Anders Behring Breivik: Christian Terrorist? Right-Wing Extremist? Madman?

The Christian history that Breivik seeks to reenact is not that of Jesus, but of the Crusades.

How do we understand Anders Behring Breivik?

When news broke about the bombing in Olso, many commentators assumed links with Islamic extremism. When reports came of the massacre on Utøya island, perpetrated by “a tall, blonde, Nordic, man,” speculation quieted down until Anders Behring Breivik was identified. News reports first described Breivik as a “Christian terrorist,” largely on the basis of his Facebook profile and his postings to Christian fundamentalist websites. After his manifesto became public, Breivik was characterized as a “right-wing extremist.” To most, the Christian terrorist/right-wing extremist distinction makes little real difference: only a madman could engage in such wanton killing.

Amid summaries of the 1,500 page manifesto, Breivik’s religious beliefs are set in the context of an explicitly political agenda: his vision of a Christian Europe is predicated on the expulsion of Muslims to stem the tide of “Islamization” and “multiculturalism.” When it comes to Muslims themselves, Breivik portrays them as cunning enemies by selectively, and superficially, referencing Islamic discussions of naskh (abrogation), taqiyya (dissimulation), and jihad (exertion). As many commentators have already pointed out, the real template for the manifesto seems to be the writings of Unabomber Theodore Kaczynski. The religious content of the manifesto, especially its references to Christianity, is a hodge-podge, a series of bizarre after-thoughts buttressing Breivik’s xenophobic and paranoid worldview.

Breivik calls himself a “cultural Christian.” Religious Christians, he observes, have a personal relationship with Jesus Christ, which he himself does not have. For Breivik, “Christendom” is a vehicle for preserving European self-identity and is not necessarily opposed to elements of “paganism” such as Breivik’s own “Odnistic/Norse” heritage, even though the cross, he argues, has a greater symbolic power than Thor’s hammer, Mjölnir. In spite of this, the initiation ceremony Breivik envisages for “Knights Templar” has no cross, only a candle, sword, skull.

The Christian history that Breivik seeks to reenact is not the passion of Jesus Christ, but the narrative of the Crusades. Breivik rhapsodizes about battles and lists the indulgences promises to Crusaders by Popes Urban II and Innocent III. Although he wishes that Benedict XVI would call Christendom to crusade, Breivik argues that the Roman Pontiff has been too accommodating to Islam and has thus betrayed the Church and Europe as a whole. The new Crusade will thus have to be initiated outside the authority of decadent institutional churches. Breivik’s description of how this Crusade will transpire has exaggerated contours of a computer game — it’s Valhalla via Warcraft.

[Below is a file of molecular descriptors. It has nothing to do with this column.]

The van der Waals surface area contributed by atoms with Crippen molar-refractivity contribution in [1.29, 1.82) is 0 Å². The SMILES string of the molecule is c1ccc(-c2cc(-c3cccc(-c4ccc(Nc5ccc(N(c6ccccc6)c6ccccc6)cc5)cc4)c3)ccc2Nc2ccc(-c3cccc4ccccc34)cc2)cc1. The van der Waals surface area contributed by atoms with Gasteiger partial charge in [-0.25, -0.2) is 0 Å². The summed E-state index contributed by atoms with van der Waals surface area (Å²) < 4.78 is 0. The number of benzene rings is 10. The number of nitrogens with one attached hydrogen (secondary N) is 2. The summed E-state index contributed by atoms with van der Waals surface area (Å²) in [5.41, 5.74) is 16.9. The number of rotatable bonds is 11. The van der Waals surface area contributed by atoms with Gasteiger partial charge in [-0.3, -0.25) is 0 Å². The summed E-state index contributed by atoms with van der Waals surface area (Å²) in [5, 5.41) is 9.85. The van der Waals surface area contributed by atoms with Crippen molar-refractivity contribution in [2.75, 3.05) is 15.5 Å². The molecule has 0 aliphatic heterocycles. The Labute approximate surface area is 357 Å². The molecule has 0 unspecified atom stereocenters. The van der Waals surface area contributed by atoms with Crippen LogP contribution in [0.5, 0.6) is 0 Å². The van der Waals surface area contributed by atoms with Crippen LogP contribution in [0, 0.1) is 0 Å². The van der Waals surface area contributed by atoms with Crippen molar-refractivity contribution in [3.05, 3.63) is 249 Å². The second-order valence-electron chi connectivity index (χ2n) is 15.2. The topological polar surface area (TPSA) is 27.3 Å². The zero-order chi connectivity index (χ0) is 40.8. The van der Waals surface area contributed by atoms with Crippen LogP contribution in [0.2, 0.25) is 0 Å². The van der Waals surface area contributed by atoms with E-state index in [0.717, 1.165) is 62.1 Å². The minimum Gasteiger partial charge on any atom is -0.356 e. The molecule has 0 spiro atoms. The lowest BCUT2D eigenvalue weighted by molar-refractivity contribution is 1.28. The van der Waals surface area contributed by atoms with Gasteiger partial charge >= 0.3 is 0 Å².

Terrorism expert Magnus Ranstorp has described Breivik’s manifesto as a “cut and paste” image of an Al-Qaeda training manual. Scholar Mark Juergensmeyer justifies calling Breivik a Christian terrorist by arguing that his vision is not dissimilar to that held by Osama bin Laden or Ayman Al-Zawahiri.

Labeling Breivik a “Christian terrorist” is just as vague as calling Al-Qaeda members “Muslim terrorists”: neither characterization tells us much about the specifics of either belief system and its justifications for violence. The devil is not only in the details — he’s created by them.

Where Breivik’s thinking differs substantially from Al-Qaeda is in its paradoxical embrace of an oddly secular framework. The Christendom that Breivik extols rests upon a distinction between the cultural and the religious that Al-Qaeda would never accept.

Breivik’s vision is a Christianity without Christ. In the manifesto, Jesus is mentioned only as a foil against Islam or referenced in a contradictory way such as when Breivik attributes the survival of Egypt’s Coptic Christians to their acceptance of Jesus’s teaching to “put your sword in its place.”

But Breivik’s manifesto does expose a dark side of Christendom as abstract fantasy and nightmarish nostalgia. When notions of cultural, religious, or racial identity become abstract entities, actual people have little reality in and of themselves. Commentators have already observed that Breivik fits the general profile of a mass murderer and that he is not “insane” in a conventional sense. The fundamental point is that Breivik could slaughter children without remorse precisely because it was a logical extension of his own worldview.

Image courtesy of Dmitry Valberg.

Mathew N. Schmalz
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